Patients and Methods Top


After obtaining the approval by the Medical Ethics Committee (IRB No: 14/4000) and patient informed consent, 110 morbidly obese patients with body mass index (BMI) >40 undergoing weight loss surgery (gastric sleeve) under general anesthesia (GA) were enrolled in the study. The exclusion criteria included lack of consent, patients with coexisting muscular diseases, and patients with severe cardiovascular diseases. Patients were divided into three groups: Group A SUG, 38 patients; Group B NEO 2.5 mg, 41 patients; and Group C NEO 5 mg, 31 patients. The randomization was performed by the principal investigator using previously prepared sealed envelopes and randomization table. In the operation room, the patient was connected to routine monitoring, electrocardiography, noninvasive arterial pressure, pulse oximetry, gas monitoring, body temperature, and monitoring of the NMT. GA was induced identically in the groups using propofol 2.0 mg/kg of CBW and fentanyl 3 mcg/kg of CBW. Tracheal intubation was facilitated with rocuronium 1.2 mg/kg of CBW when NMT showed zero score train of four (TOF). Tracheal intubation was performed using a GlideScope. Maintenance of anesthesia was achieved with mixture of oxygen/air/desflurane and remifentanil infusion at rate of 0.05–0.2 mcg/kg/min. The ventilation parameters were adjusted to maintain normocapnia. At the end of surgery, TOF ratio and posttetanic counts (PTCs) were recorded. SUG 2 mg/kg of CBW (Group A), NEO 2.5 mg (Group B), and NEO 5 mg (Group C) were administered. The time to achieve 90% of TOF was recorded in seconds using a timer. Thereafter, remifentanil and desflurane were discontinued followed by tracheal extubation. ANOVA for repeated measurements was used for statistical analyses. P< 0.05 was considered statistically significant.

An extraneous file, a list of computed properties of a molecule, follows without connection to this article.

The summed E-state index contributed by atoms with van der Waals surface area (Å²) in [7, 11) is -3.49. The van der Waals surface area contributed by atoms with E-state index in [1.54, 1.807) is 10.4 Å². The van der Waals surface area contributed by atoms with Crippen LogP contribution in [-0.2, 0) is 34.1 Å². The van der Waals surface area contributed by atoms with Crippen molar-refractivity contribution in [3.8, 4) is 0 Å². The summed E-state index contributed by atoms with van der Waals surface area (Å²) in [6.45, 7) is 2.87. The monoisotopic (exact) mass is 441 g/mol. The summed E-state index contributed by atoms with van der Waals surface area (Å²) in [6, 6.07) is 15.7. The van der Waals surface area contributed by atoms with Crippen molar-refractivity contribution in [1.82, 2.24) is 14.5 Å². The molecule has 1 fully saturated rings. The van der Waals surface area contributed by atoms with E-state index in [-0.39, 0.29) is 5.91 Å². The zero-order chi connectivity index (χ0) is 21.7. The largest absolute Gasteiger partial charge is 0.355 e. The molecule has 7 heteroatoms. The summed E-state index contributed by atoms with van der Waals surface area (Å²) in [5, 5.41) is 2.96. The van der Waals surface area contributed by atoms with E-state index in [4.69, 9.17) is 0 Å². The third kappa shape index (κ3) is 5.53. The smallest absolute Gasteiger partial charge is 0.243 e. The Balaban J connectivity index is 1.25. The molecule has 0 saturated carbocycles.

Results Top


The mean values of the BMI for the three Groups A, B, and C were 38, 46, and 46, respectively. The mean age in years for the same groups was 26, 27, and 25, respectively. The mean values of the CBW in kg for the same groups were 88, 86, and 86, respectively. The time in seconds to reach TOF of zero in Groups A, B, and C was 87, 83, and 85, respectively. The duration of surgery for the same groups in minutes was 72, 73, and 58, respectively. The TOF count at the time of injecting the reversal agents in the three groups was 2, 1, and 1, respectively. The PTC for the three groups at the time of injecting the reversal agents was 13, 18, and 17, respectively. The time to reach TOF 90% after giving the reversal agent in seconds for the three groups was 210, 610, and 654, respectively. There was a positive correlation (P < 0.05) between the duration of surgery and the time to reach 90% of TOF in all the three groups [Figure 1]. The time to reach 90% TOF was significantly shorter with Group A versus Groups B and C (P < 0.05). The recovery profile of the three groups was similar. We reported no side effects following SUG.
Figure 1: Correlation between duration of surgery and time in seconds to reach train of four 90%

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  Discussion Top